Issue #6, May 2018
“What Does it Mean, to Heal?”
Aftermath 11/9
Praying Amid the Damage: Dreams, Nightmares, Visions

TABLE OF CONTENTS

Lise Weil, Kristin Flyntz, Deena Metzger, Laura Bellmay, Erica Charis-Molling, Kim Chernin, Wendy Gorchinsky-Lambo

Editorial

Kim Chernin

Mother of Us: A Prayer for Healing

Cynthia Travis

The Wisdom of the Breakdown

Deena Metzger

Can the World Mend in this Body?

Verena Stefan

Quitting Chemo

Laura D. Bellmay

The Unveiling: Notes on Illness and Beauty

Erica Charis-Molling

Requiem in the Key of Bees, a Cento
The End of Night

Wendy Gorchinsky-Lambo

Making Love with a Three-Billion-Year-Old Woman

AFTERMATH: 11/9
Praying Amid the Damage: Dreams, Nightmares, Visions

Karen Mutter

Jaguar Medicine

Anne Bergeron

The Seven Jars

Jaguar Medicine

~ Karen Mutter

After the election in November 2016 and then the inauguration in January, there was a sharp increase in the number of people who seemed to be taken down by illness. Some of those illnesses were life threatening. When those needing help came to me asking for assistance, I asked for dreams. Several helpful dreams for individuals came through, but the call for help escalated faster than I could keep up. In the beginning of April 2017, I asked for a dream that would address the root cause of illness, regardless of the diagnosis.

This dream came that very night. This is an abbreviated version.

I am with my friend Sharon (who in waking reality was trying to navigate her way through a diagnosis of metastatic pancreatic cancer). She has asked me for help to further her understanding of a vision that has come to her. I drop into a trance and her vision comes clearly into view.

Sharon is in the jungle lying in a hammock reading a book. Suddenly, a very large wild cat—a magnificent spotted jaguar— leaps over the hammock, narrowly missing Sharon, and knocks Sharon’s glasses off of her head. They fall down into a ravine over which the hammock is perched, lost forever. Sharon is startled both by the abrupt, close presence of the jaguar and also, that her glasses have been ripped off her face. The jaguar reappears at the edge of the jungle and clearly speaks this message: ‘You must see with new vision.’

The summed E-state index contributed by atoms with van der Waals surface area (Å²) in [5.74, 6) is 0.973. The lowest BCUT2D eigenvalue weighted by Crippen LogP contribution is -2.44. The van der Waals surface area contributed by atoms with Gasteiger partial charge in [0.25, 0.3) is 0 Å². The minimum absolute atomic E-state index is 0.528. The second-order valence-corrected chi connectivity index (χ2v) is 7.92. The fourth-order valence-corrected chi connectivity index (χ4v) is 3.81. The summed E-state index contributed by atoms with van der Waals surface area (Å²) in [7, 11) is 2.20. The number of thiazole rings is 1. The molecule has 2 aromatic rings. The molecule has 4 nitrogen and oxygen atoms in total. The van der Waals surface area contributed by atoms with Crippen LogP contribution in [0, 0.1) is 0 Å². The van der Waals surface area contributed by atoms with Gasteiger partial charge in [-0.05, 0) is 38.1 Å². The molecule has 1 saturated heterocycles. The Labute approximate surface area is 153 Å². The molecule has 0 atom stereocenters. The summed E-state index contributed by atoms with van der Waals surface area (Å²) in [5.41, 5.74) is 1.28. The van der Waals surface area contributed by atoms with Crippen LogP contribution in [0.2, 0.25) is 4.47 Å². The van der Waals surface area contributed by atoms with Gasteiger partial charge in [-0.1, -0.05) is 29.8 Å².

I was awakened briefly by my alarm then fell back deeply asleep. The writing that follows came upon awakening. This is the essence of my understanding of the dream.

This dream is for all of us who are seeking a path towards healing and true health. It is also a dream for the medicine people, the ones who hold the space for healing to happen. It is imperative to see with new eyes the previously hidden possibilities, the encrypted ways forward, the metaphor in the test result. The startle factor itself is essential—as we need to be startled into awareness. The glasses come off so that we can really see what is before us to be met.

No matter what the medical reports say—CT scan, pathology, bloodwork—there is an entirely different way to see them. It is the one-dimensional black- and- white medical way that incites such fear in us because it is not natural to move through the world without the imaginal realm. There is no imaginal realm in conventional medicine and because we are fluid creatures born of that realm, conventional medical treatment creates a panic response that only worsens the illness and keeps us firmly under the control of the people who create and perpetuate the medical language.

This is our dominant thinking: Illness happens to us. We are like sitting ducks when it randomly descends. Then the medical establishment with its published studies says, “Here is the science. Do it our way or die” (And by the way, you might die anyway.)